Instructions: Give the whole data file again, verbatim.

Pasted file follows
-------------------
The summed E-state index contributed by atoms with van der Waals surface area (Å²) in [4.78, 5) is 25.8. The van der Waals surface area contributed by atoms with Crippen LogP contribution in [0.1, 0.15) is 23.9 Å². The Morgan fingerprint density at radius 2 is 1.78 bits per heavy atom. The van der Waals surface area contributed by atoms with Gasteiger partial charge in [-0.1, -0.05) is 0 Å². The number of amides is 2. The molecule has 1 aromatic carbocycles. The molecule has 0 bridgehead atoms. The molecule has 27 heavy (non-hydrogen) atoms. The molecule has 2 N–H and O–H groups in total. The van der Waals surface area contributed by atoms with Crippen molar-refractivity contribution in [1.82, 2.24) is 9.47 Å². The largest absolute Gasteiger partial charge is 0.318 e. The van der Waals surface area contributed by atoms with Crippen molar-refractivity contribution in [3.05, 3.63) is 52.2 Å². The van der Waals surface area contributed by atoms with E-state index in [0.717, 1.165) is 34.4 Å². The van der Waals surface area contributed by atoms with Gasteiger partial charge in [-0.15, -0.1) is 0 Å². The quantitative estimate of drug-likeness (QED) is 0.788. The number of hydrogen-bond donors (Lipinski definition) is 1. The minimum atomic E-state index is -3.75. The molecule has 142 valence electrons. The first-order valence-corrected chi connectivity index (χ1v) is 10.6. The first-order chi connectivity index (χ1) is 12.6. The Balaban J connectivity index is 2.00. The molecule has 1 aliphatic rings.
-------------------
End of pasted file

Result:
The summed E-state index contributed by atoms with van der Waals surface area (Å²) in [4.78, 5) is 25.8. The van der Waals surface area contributed by atoms with Crippen LogP contribution in [0.1, 0.15) is 23.9 Å². The Morgan fingerprint density at radius 2 is 1.78 bits per heavy atom. The van der Waals surface area contributed by atoms with Gasteiger partial charge in [-0.1, -0.05) is 0 Å². The number of amides is 2. The molecule has 1 aromatic carbocycles. The molecule has 0 bridgehead atoms. The molecule has 27 heavy (non-hydrogen) atoms. The molecule has 2 N–H and O–H groups in total. The van der Waals surface area contributed by atoms with Crippen molar-refractivity contribution in [1.82, 2.24) is 9.47 Å². The largest absolute Gasteiger partial charge is 0.318 e. The van der Waals surface area contributed by atoms with Crippen molar-refractivity contribution in [3.05, 3.63) is 52.2 Å². The van der Waals surface area contributed by atoms with E-state index in [0.717, 1.165) is 34.4 Å². The van der Waals surface area contributed by atoms with Gasteiger partial charge in [-0.15, -0.1) is 0 Å². The quantitative estimate of drug-likeness (QED) is 0.788. The number of hydrogen-bond donors (Lipinski definition) is 1. The minimum atomic E-state index is -3.75. The molecule has 142 valence electrons. The first-order valence-corrected chi connectivity index (χ1v) is 10.6. The first-order chi connectivity index (χ1) is 12.6. The Balaban J connectivity index is 2.00. The molecule has 1 aliphatic rings.